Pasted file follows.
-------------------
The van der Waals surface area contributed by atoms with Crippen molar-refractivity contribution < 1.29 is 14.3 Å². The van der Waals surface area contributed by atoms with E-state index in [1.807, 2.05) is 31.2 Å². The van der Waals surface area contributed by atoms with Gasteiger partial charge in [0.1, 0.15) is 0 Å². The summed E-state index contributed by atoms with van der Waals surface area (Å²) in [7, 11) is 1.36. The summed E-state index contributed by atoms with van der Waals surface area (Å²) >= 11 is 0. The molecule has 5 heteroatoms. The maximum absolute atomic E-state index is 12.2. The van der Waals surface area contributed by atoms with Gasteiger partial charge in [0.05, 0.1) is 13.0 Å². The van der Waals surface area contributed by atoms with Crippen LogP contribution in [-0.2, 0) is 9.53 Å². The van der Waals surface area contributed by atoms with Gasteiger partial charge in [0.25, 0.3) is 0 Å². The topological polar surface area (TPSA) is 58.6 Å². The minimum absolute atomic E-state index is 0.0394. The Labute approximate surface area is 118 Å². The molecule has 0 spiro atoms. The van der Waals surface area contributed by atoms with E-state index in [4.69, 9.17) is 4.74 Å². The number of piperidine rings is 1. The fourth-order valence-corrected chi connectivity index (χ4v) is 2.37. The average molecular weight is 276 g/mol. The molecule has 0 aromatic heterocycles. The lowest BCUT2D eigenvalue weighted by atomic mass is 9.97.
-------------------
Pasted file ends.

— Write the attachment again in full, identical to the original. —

The van der Waals surface area contributed by atoms with Crippen molar-refractivity contribution < 1.29 is 14.3 Å². The van der Waals surface area contributed by atoms with E-state index in [1.807, 2.05) is 31.2 Å². The van der Waals surface area contributed by atoms with Gasteiger partial charge in [0.1, 0.15) is 0 Å². The summed E-state index contributed by atoms with van der Waals surface area (Å²) in [7, 11) is 1.36. The summed E-state index contributed by atoms with van der Waals surface area (Å²) >= 11 is 0. The molecule has 5 heteroatoms. The maximum absolute atomic E-state index is 12.2. The van der Waals surface area contributed by atoms with Gasteiger partial charge in [0.05, 0.1) is 13.0 Å². The van der Waals surface area contributed by atoms with Crippen LogP contribution in [-0.2, 0) is 9.53 Å². The van der Waals surface area contributed by atoms with Gasteiger partial charge in [0.25, 0.3) is 0 Å². The topological polar surface area (TPSA) is 58.6 Å². The minimum absolute atomic E-state index is 0.0394. The Labute approximate surface area is 118 Å². The molecule has 0 spiro atoms. The van der Waals surface area contributed by atoms with E-state index in [4.69, 9.17) is 4.74 Å². The number of piperidine rings is 1. The fourth-order valence-corrected chi connectivity index (χ4v) is 2.37. The average molecular weight is 276 g/mol. The molecule has 0 aromatic heterocycles. The lowest BCUT2D eigenvalue weighted by atomic mass is 9.97.